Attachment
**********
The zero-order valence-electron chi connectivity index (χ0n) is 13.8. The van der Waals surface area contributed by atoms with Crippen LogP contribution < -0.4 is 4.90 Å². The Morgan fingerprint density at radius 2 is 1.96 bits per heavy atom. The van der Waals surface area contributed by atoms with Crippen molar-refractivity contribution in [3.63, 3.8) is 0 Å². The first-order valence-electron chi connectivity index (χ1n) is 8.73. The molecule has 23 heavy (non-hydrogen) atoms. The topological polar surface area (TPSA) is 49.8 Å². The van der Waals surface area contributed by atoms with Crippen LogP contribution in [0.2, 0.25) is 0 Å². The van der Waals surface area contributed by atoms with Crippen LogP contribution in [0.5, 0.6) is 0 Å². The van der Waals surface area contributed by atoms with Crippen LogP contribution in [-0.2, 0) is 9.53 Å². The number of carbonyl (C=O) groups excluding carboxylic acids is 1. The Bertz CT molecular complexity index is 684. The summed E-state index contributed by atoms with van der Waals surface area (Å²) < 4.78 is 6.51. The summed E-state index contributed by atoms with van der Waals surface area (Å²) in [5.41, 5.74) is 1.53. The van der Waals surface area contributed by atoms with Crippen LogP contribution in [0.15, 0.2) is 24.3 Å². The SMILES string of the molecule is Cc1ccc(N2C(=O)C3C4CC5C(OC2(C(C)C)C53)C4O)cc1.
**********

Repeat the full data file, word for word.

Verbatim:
The zero-order valence-electron chi connectivity index (χ0n) is 13.8. The van der Waals surface area contributed by atoms with Crippen LogP contribution < -0.4 is 4.90 Å². The Morgan fingerprint density at radius 2 is 1.96 bits per heavy atom. The van der Waals surface area contributed by atoms with Crippen molar-refractivity contribution in [3.63, 3.8) is 0 Å². The first-order valence-electron chi connectivity index (χ1n) is 8.73. The molecule has 23 heavy (non-hydrogen) atoms. The topological polar surface area (TPSA) is 49.8 Å². The van der Waals surface area contributed by atoms with Crippen LogP contribution in [0.2, 0.25) is 0 Å². The van der Waals surface area contributed by atoms with Crippen LogP contribution in [0.5, 0.6) is 0 Å². The van der Waals surface area contributed by atoms with Crippen LogP contribution in [-0.2, 0) is 9.53 Å². The number of carbonyl (C=O) groups excluding carboxylic acids is 1. The Bertz CT molecular complexity index is 684. The summed E-state index contributed by atoms with van der Waals surface area (Å²) < 4.78 is 6.51. The summed E-state index contributed by atoms with van der Waals surface area (Å²) in [5.41, 5.74) is 1.53. The van der Waals surface area contributed by atoms with Crippen LogP contribution in [0.15, 0.2) is 24.3 Å². The SMILES string of the molecule is Cc1ccc(N2C(=O)C3C4CC5C(OC2(C(C)C)C53)C4O)cc1.